Have you ever wondered what will happen to your estate after you pass away? That is to say, what will happen to your assets when you are no longer alive? Who will be in charge of administering and distributing them to your loved ones or heirs? Who will legally represent you? Who will be responsible for carrying out your last will and testament? Who will settle your debts, if any, and fulfill your obligations? In this article, we’ll discuss who is responsible and why it’s important.

Article 2943 of the State of Guanajuato Civil Code defines an executor as the person responsible for carrying out the actions associated with the inheritance of a person who has passed away. The executor’s duties are listed in article 2944 of the same code and include everything related to administration of the estate’s assets; for example, presentation of the will (if there is one); securing assets; preparing an inventory; rendering of accounts; paying mortuary, hereditary, and testamentary bills; and dividing and adjudicating assets among heirs and beneficiaries. In addition, executors are responsible for legal representation of the deceased both inside and outside the courtroom, including issues associated with the validity of the will and representing the estate in any lawsuits that may be filed in the name of the deceased, as well as those filed against him or her.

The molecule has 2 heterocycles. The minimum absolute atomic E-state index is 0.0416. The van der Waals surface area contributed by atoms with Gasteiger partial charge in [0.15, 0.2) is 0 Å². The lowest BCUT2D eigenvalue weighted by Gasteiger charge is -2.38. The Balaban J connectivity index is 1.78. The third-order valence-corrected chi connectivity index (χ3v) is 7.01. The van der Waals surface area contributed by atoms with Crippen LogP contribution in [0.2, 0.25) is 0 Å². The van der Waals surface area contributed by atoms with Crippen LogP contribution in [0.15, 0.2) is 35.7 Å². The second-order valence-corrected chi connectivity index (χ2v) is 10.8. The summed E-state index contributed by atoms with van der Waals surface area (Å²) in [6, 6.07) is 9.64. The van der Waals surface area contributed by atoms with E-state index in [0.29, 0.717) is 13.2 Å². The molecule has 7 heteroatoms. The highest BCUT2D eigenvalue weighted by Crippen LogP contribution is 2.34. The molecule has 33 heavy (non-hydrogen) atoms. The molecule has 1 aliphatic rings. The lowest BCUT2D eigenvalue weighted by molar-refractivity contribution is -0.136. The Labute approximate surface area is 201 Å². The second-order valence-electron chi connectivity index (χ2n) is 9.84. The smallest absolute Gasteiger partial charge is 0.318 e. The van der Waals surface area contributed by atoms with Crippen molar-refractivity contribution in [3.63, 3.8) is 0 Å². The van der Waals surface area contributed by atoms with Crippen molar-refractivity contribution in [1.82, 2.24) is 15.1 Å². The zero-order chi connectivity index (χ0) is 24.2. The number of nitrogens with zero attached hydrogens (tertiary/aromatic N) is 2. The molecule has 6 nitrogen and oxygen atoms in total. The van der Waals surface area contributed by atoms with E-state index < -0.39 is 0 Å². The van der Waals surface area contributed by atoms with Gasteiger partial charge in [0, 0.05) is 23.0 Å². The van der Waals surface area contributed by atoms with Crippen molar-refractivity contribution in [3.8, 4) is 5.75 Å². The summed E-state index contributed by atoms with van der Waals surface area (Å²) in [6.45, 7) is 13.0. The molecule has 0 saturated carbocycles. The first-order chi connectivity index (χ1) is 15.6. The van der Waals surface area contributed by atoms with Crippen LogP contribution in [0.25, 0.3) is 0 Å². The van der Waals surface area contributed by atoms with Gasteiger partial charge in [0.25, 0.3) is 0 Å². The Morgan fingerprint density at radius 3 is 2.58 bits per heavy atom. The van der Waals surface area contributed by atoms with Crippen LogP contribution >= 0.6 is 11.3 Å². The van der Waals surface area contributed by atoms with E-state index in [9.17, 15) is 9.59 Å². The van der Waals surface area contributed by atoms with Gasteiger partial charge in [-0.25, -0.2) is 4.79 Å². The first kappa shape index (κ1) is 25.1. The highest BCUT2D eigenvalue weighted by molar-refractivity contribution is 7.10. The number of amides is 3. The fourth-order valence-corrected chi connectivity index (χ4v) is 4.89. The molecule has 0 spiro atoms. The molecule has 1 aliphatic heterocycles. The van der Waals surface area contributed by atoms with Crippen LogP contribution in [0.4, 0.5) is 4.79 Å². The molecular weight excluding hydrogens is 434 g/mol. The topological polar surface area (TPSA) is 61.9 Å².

Considering all these responsibilities, we can see that the executor of an estate is the person responsible for legally representing someone who has passed away, along with executing the deceased’s will and testament, taking all the necessary steps administering the assets that the deceased has left at the time of his/her death, payment of debts and obligations, and finally, distributing and awarding to the heirs the assets that by right may correspond to them.

That is why it is very important to appoint a good and trustworthy executor—one who has your complete confidence as well as that of your heirs—because the executor is responsible for fulfilling your last wishes and legally representing both you and your heirs concerning your inheritance. Finally, your executor is obligated to safeguard the rights of your heirs until each has received what you have left to them. In the next article we will tell you how to designate your executor and, in the event that you have not named an executor at the time of your death, who will designate one for you.

For more specific information on Inmtec Legal Services™, Inmtec Title Services™, Inmtec Insurance™, Estate Planning, Asset Protection, and AfterLife™ Medical Advocacy by Inmtec™, please contact the author: Angel Marin Díaz at info@inmtec.net, 415 121 9005 or 415 121 8943.

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